It’s information overload everywhere, and there’s not time enough to sleep and eat and stay fully apprised of what’s happening on this crazy blue dot of ours (two out of three ain’t bad).
Here’s the weekend Sports Handle item, “Get a Grip,” recapping the week’s top stories, and rounding up key stories in sports betting, gaming, and the world of sports at large. You may have missed them, and they are worth reading.
SugarHouse, Rivers Launch In PA, And Presque Isle Downs Latest Applicant
Ready to get in the game? Live #sportsbetting is now here! Be among the first to place your #bets during our test period today and tomorrow from 2PM – MIDNIGHT.
Gambling Problem? Call 1-800-Gambler. pic.twitter.com/LHItHxYGn8
— SugarHouse Casino (@WinAtSugarHouse) December 13, 2018
As you read this, the new sportsbooks at the SugarHouse Casino in Philadelphia and Rivers Casino in Pittsburgh have soft launched and are going through live testing phases with the Pennsylvania Gaming Control Board, both with the intent of official opening Saturday. SugarHouse will be first sportsbook to open in Philadelphia and Rivers the first — and only one that has applied — in Pittsburgh.
The Parx Casino, which is planning two locations, was approved for sports betting ahead of SugarHouse and Rivers, but has not yet opened at either its casino or South Philadelphia Turf Club location. Harrah’s has also been approved, but no start date has been released.
— Marcie Cipriani (@MCipriani_WTAE) December 13, 2018
As with the Hollywood Casino before them, SugarHouse and Rivers were open to the public for limited hours Thursday-Friday, as the PGCB and the casinos reviewed procedures, tested equipment and worked with staff to make sure they’re ready for more formal opening on Saturday.
In other news in Pennsylvania sports betting, Presque Isle Downs, which is owned by Churchill Downs, Inc., on Dec. 7 became the seventh Pennsylvania casino to apply for a sports betting certificate. Located in Erie, in the northwestern part of the state, Presque Isle downs already has a full-service casino and live horse racing. The public version of the application released by the PGCB shows that Presque Isle will partner with SB Tech to provide sports betting software and technology, and the company is proposing to offer land-based, mobile and interactive sports betting. At this time, according to the petition, Presque Isle is only applying to use its certificate at a single location, but could add another in the future.
For the previous five sports betting applications, there has been about a five- or six-week gap between the date the application was filed and when the PGCB puts it on its meeting agenda for approval. The next meeting is Dec. 19, and neither Valley Forge Casino, which made application in mid-November, is on the agenda. The first meeting of 2019 is scheduled for Jan. 9.
Count Indiana In, Too
Indiana lawmakers don’t want to be left behind and two said this week that they would bring sports betting bills for the 2019 session. Senator Jon Ford told WANE.com this week that he’ll have a sports betting well, as will his counterpart, Representative Alan Morrison.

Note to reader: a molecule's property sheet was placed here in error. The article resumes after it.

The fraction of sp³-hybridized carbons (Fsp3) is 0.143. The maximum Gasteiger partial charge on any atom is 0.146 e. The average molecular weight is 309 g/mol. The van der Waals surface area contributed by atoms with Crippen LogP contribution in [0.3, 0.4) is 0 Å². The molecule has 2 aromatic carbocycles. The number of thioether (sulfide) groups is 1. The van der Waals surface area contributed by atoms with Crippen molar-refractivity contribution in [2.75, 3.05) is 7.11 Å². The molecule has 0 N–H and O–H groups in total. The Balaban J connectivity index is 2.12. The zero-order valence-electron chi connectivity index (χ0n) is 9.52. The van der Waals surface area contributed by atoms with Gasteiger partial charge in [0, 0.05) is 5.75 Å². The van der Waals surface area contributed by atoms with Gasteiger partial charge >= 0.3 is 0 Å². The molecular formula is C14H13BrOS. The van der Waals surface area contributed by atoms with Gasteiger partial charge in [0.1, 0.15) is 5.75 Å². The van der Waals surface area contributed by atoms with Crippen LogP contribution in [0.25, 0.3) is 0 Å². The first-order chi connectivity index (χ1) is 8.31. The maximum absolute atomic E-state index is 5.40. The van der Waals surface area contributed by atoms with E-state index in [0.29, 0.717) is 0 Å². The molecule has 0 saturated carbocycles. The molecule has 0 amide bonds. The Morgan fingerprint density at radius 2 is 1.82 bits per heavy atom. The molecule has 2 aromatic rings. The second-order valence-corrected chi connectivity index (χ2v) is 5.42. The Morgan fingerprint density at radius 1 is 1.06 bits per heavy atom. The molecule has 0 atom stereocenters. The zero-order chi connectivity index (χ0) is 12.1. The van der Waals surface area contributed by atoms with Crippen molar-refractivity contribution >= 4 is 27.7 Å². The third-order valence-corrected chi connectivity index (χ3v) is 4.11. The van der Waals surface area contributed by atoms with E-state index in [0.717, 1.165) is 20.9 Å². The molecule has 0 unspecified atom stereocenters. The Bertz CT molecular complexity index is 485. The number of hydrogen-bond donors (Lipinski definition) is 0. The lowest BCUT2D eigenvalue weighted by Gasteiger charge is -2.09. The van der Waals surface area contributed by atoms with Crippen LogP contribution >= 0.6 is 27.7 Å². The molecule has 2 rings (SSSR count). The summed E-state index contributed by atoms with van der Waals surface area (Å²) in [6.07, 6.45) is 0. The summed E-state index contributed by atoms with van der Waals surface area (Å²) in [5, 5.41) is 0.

We want to “try to bring some of the black market betting we know is going on,” he said. “They say it’s about a $300 million illegal sports betting market here in Indiana. Bring that into a regulated industry, so we can take some of that element off the street.”
Ford promises betting on professional and college sports in his bill, but did not specify any other particulars. In 2018, Indiana failed to legalize sports betting, but did have informational hearings in the fall. The hearings, which were before the Interim Joint Public Policy Committee, showed that Hoosier State lawmakers are still learning about sports betting, and the committee did not make a recommendation about whether or not sports betting should be considered in 2019.
Indiana is surrounded by states that will likely move on sports betting in 2019 — Illinois, Kentucky, Michigan and Ohio. Lawmakers in Kentucky has already filed at least one sports betting bill ahead of their 2019 session, and legislators in both Kentucky and Illinois held comprehensive hearings over the summer and into the fall. Michigan and Ohio lawmakers have been quietly laying the groundwork for bills in their states.
ICMYI At Sports Handle
More of the Most Interesting, Important Stories
MIXED MESSAGES: Is the NBA really protecting the integrity of the game? [NBC Sports]
BIG CITY: Inside SugarHouse’s historic debut in Philadelphia [PennBets]
SCANDAL: Creating a “fix”: The story of point-shaving at ASU [Cronkite]
BOTH SIDES OF HIS MOUTH: Mark Emmert claims NCAA isn’t trying to monetize sports, but that’s exactly what it’s doing. [Forbes]
NFL officials will tell owners today at league meeting that it will begin process of securing a national casino sponsor. NBA, NHL and MLB already have national deals with gaming company MGM
— daniel kaplan (@dkaplanSBJ) December 12, 2018
HALLO, MATE: New Jersey’s DGE gives an Australian company the initial go-ahead for interactive gaming. [CDC Gaming]
LEAVING FEDS BEHIND: Connecticut lawmakers propose bill to bypass feds in opening of new casino. [Journal Inquirer]
BASEBALL’S COURTSHIP OF BETTING: Here’s how MLB went from loathing betting to falling in love with the idea. [SB Nation]
SAY YES: A recent study shows 63 percent of Virginians support legal sports betting. [USBets]
In the Wider World of Sports
ZEBRAS: Chargers’ game-winning TD vs. Chiefs was an officiating mess [TBL]
FUTURE OF PIMLICO: Check out this in-depth study on where the famed racetrack is headed. [Baltimore Sun]
YOUNG GUNS: Baseball favors youth over experience lately when it comes to managers. [SI]
STRENGTH OF SCHEDULE: In the lull before bowl games start, a look a the toughest schedules in … 2019. [B/R]
SWOOSH!: How come NBA players are trading in their Nikes? [NYTimes]